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industrious landlady, the couch and even the dishes having been taken away. But suspended from the roof was the “ pílgure,” or basket for smaller luggage, which contained at the time, besides the komcha, the pittorke, or small stick for weaving, and the fabáru, a small leather portfolio for writing. The accompanying view, though it exhibits the hut rather in an inverted manner, will give the reader a fair idea of its character.


The clay being excellently polished, and the hut of recent construction, left a very pleasant impression; but, as is so often the case in human life, all this finery covered nothing but misery, and I discovered the next day, to my utter amazement, that this beautiful hut was one entire nest of ants, which had in one day made great havoc with the whole of my luggage.

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In the afternoon I went to pay my respects to the governor, who is not without power, so that I thought it better to sacrifice to him a bernús of inferior quality, besides some smaller articles. He was a fine-grown man, with large features, which at once indicated his origin from the black stock of the Fúlbe or the Tórobe. Sitting at the door of his palace, he received me kindly, and promised me that I should have no difficulty in my further progress. Considering the scarcity of provisions, he treated me hospitably on the whole, sending me the next day a young heifer, besides a great many dishes of prepared food.

The name of the principality is Yágha *, dating from the time which preceded the conquest of the Fúlbe; but the governor's private name is Sájo ben Ibrahima.

Notwithstanding the power of the ruler, the place is in a miserable condition, and resembles rather a wilderness than a town; but it is extremely picturesque, having a thick covert of beautiful trees nourished by a large sheet of water. The place con. tains scarcely 200 huts, and nothing like a market is to be found. The difficulty of our obtaining supplies was the greater, as, contrary to our expectation and the information we had received, nothing but shells bad currency in the place; and it was with a


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great deal of trouble that, by means of the cotton strips with which we had provided ourselves, we obtained a small supply of butter and corn, four drá being reckoned here the same as in Gando, while in the town of Say there was thirty per cent profit upon the cotton strips. The most abundant article I found here was milk, which was the best I had ever yet tasted in Negroland ; and it gave me a fair but rather exaggerated idea of what I might expect to find amongst the Fúlbe further west. We also bought a small quantity of corn from the women, in exchange for some looking-glasses and cloves. All the corn here consists of sorghum ; and seventy shells, at the time, would just buy sufficient corn for a horse for one day, which is a very high price indeed for Negroland.

Notwithstanding the poor character of the place. I was obliged to stay here two whole days, exclusive of the day of my arrival, in order to give the camels some rest, as they were suffering greatly from the effects of the rainy season, and on account of the holiday of the “fotr,” which fell on the 8th. If I had known the character of the province of Libtáko better, I should have deemed it prudent to make even a longer stay here: and I would advise any future traveller to do so, taking care, however, to have a sufficient supply of shells with him, which will enable him to make himself quite comfortable in Yágha. Music having announced the arrival of the important and joyful day, soon after midnight, almost the whole of the men went out in the morning in order to say their prayers at about a mile's distance from the town. All the Fülbe were dressed in snow-white shirts, as a symbol of the purity of their creed; but some of them wore dark-blue trousers. There were about forty horses with the party, which probably was all that the townspeople could muster.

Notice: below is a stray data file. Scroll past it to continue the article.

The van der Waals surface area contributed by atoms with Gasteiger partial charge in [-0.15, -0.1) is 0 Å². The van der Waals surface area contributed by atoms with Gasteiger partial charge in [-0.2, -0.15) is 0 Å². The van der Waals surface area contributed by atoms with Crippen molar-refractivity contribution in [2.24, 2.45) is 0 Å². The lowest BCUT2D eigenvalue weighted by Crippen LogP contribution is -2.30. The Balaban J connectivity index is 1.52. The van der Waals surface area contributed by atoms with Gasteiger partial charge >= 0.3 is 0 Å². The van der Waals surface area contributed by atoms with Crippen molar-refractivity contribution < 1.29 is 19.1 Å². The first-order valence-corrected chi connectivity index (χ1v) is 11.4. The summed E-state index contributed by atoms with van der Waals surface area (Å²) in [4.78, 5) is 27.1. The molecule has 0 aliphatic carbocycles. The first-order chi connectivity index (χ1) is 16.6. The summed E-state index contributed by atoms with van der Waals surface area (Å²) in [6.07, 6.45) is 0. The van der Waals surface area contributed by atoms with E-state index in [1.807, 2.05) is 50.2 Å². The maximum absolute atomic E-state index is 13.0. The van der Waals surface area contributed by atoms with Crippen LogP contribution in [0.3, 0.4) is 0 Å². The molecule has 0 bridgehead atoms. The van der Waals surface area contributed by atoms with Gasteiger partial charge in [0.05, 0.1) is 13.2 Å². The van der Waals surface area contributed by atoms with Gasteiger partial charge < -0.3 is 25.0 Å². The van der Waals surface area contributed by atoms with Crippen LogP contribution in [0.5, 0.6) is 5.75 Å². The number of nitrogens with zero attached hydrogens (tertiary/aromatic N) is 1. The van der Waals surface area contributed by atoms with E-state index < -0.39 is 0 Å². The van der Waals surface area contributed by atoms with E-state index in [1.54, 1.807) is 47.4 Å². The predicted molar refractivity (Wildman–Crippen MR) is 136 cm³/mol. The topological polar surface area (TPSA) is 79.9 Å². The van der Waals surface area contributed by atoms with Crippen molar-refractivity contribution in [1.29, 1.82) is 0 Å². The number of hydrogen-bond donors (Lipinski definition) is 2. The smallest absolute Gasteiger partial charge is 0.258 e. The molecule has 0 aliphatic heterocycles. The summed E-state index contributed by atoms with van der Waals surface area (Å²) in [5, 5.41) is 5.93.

Having had to sustain here a slight religious attack from the kádbi, who wanted to represent me as a sorcerer, I thought it prudent to make a small present to each of the holiday people, as a kind of séddega, or alms. The holiday also disturbed me in compiling a small vocabulary of the Gurma language, called by the Fúlbe Gurman-kóbe, which I had begun, but was obliged to leave unfinished.




We left Sebba the capital of the wilderness — Saturday, bírni-n-dáji, as I called it,- passing through a July 9th. district where forest and cultivated ground alternated. The slaves were busy in the fields rooting up the weeds from among the crops; but, after a march of about four miles, we had to cross a very considerable water, which is here called Yáli, and about whose course I am not able to give distinct information. It is said to come from Mósi, and to join the river Sirba not far from Bosebángo; but the latter statement is incredible. The water being not less than four feet and a half in depth, with a breadth of at least four hundred yards, most of our luggage became wetted.

The country then assumed a more rocky appearance - mica slate, granite, and gneiss alternating, the granite sometimes appearing in large boulders.• The vegetation also assumed here a more varied aspect, besides tamarind trees, mádachi and kadé predomi

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